You know you are in the middle of Spring when Macon’s Cherry Blossom trees are in bloom and pollen is wafting through the air! This is the month for April showers to bring on those May flowers as the saying goes! The rain is needed and is a reminder of how all living things need water. A few water facts: Somewhere between 70 and 75 percent of our earth’s surface is covered with water. Roughly 70 percent of an adult’s body is made up of water. The United States uses over 400 billion gallons of fresh water every day. We are indeed blessed to have this precious liquid at the turn of a faucet. In contrast, for millions of poor women around the world in places like Ethiopia, this means endless miles of walking daily to carry water for their families. We are talking around 50 pounds strapped to their backs. Truly water is more precious than gold when it comes to life. We could all learn from Israel, a country that leads the world in water conservation. I recently read a statistic that 80% of household water is recycled in Israel! That’s far and away more than any other country in the world. Reclaiming or recycling water is so vital for this important resource.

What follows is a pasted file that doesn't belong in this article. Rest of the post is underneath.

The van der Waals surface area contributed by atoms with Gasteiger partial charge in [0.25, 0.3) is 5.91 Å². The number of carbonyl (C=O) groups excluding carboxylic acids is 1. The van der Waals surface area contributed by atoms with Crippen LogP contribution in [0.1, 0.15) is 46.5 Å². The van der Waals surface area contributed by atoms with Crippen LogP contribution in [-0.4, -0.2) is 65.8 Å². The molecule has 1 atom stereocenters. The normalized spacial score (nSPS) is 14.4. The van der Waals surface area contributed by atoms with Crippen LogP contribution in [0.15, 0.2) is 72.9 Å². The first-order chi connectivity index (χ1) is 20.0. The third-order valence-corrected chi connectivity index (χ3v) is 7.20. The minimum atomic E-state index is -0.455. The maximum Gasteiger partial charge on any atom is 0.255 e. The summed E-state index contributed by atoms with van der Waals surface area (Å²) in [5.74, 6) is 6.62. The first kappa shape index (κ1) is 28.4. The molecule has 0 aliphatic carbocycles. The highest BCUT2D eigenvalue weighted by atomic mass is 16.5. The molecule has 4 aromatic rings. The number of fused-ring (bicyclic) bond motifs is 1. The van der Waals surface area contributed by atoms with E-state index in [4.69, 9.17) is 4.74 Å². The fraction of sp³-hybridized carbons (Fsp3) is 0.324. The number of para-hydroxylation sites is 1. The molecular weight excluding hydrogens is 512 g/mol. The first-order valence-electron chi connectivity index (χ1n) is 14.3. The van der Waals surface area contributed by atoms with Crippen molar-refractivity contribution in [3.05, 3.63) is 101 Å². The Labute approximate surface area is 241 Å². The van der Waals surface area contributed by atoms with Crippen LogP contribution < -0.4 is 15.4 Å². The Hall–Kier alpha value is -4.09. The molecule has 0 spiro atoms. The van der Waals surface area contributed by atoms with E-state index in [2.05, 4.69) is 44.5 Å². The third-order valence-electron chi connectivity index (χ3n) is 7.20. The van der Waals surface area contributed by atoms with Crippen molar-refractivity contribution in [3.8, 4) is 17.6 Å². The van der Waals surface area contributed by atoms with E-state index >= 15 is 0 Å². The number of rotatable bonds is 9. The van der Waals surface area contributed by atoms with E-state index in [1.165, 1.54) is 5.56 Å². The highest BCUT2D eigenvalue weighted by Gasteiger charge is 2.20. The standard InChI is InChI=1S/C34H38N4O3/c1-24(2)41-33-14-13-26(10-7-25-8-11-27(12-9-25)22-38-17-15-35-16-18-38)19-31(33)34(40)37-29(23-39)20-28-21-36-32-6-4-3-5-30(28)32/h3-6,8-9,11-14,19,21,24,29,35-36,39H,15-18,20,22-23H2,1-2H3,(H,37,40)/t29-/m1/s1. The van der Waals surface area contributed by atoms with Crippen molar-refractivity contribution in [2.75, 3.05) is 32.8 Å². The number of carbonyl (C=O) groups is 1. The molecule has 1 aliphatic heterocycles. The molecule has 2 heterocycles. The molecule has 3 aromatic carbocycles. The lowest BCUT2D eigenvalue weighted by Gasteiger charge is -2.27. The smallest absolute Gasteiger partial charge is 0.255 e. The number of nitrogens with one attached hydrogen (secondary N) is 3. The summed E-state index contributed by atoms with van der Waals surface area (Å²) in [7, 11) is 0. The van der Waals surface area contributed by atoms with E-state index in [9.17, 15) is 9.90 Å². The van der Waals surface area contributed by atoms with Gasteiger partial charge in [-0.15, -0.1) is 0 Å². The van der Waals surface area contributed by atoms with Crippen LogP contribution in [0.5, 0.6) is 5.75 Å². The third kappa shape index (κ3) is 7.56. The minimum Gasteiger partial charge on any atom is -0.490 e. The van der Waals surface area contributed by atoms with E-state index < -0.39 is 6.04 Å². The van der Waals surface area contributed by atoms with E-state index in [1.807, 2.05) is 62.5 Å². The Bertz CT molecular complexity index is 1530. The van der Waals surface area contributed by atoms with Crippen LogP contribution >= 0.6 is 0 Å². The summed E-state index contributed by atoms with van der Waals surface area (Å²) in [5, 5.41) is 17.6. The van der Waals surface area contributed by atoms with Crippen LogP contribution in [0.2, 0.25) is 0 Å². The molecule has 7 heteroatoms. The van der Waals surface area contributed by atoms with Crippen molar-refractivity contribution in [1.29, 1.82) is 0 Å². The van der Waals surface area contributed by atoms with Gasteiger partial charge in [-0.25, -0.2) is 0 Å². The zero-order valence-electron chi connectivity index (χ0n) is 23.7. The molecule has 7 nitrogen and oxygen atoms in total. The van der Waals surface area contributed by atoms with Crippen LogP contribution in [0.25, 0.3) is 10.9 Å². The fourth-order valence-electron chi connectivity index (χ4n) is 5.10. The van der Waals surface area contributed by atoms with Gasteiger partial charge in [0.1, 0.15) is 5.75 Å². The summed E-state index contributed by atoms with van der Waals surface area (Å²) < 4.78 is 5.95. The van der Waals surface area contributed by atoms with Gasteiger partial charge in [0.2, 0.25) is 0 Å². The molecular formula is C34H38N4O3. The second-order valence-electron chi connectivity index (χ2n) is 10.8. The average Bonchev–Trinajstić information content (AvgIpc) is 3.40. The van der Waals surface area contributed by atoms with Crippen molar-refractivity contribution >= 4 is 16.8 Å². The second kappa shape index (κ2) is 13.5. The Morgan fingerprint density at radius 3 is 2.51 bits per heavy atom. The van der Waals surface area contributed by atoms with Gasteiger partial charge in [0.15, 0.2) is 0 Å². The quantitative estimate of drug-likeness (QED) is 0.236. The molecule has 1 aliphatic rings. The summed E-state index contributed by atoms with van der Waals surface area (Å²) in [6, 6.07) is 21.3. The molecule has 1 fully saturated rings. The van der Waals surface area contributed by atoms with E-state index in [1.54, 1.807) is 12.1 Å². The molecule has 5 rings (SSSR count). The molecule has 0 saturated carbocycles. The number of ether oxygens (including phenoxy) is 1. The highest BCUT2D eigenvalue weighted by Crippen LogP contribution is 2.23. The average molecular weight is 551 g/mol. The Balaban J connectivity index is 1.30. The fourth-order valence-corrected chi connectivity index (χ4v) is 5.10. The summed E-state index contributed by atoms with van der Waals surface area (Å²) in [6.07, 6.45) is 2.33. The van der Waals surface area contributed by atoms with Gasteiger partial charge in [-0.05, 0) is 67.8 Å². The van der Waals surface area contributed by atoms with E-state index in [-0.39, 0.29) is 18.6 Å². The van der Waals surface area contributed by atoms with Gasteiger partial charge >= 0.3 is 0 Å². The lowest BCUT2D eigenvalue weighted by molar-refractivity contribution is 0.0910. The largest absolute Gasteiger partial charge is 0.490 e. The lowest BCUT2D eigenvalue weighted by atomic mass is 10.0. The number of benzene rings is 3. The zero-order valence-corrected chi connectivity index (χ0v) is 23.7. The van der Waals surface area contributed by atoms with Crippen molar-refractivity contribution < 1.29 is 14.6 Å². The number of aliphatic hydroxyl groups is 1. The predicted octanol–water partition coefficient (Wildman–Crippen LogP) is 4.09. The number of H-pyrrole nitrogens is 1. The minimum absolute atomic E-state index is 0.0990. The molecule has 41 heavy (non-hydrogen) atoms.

Also at this time of year, there is another recycling of sorts or more specifically… a retelling. This is the story of Passover. Every year, beloved and often worn Haggadot make their way out of storage and onto the Pesach table. The story is retold each year at this festival that commemorates the exodus of the Israelites from Egypt. Why is there such a strong emphasis on telling the Passover story? In Exodus, we are commanded to commemorate the Festival of Unleavened Bread for generations to come. Haggadah means “the telling” and as we “recycle” this story each Passover we are reminded that we once were slaves like our ancestors but now are free. Sadly, many in the world still are not free. The salt water on our Passover table reminds us of the tears and sweat of enslavement. Like the precious rainwater that renews our earth at Springtime, Pesach makes us aware each year to never to take our equally precious freedoms for granted. May Passover 2016 find you sharing the Seder meal and your presence with family, friends and grateful “extra” guests. Let the experience of retelling this ancient story of our Jewish heritage renew your spirit like a gentle, cleansing springtime rain.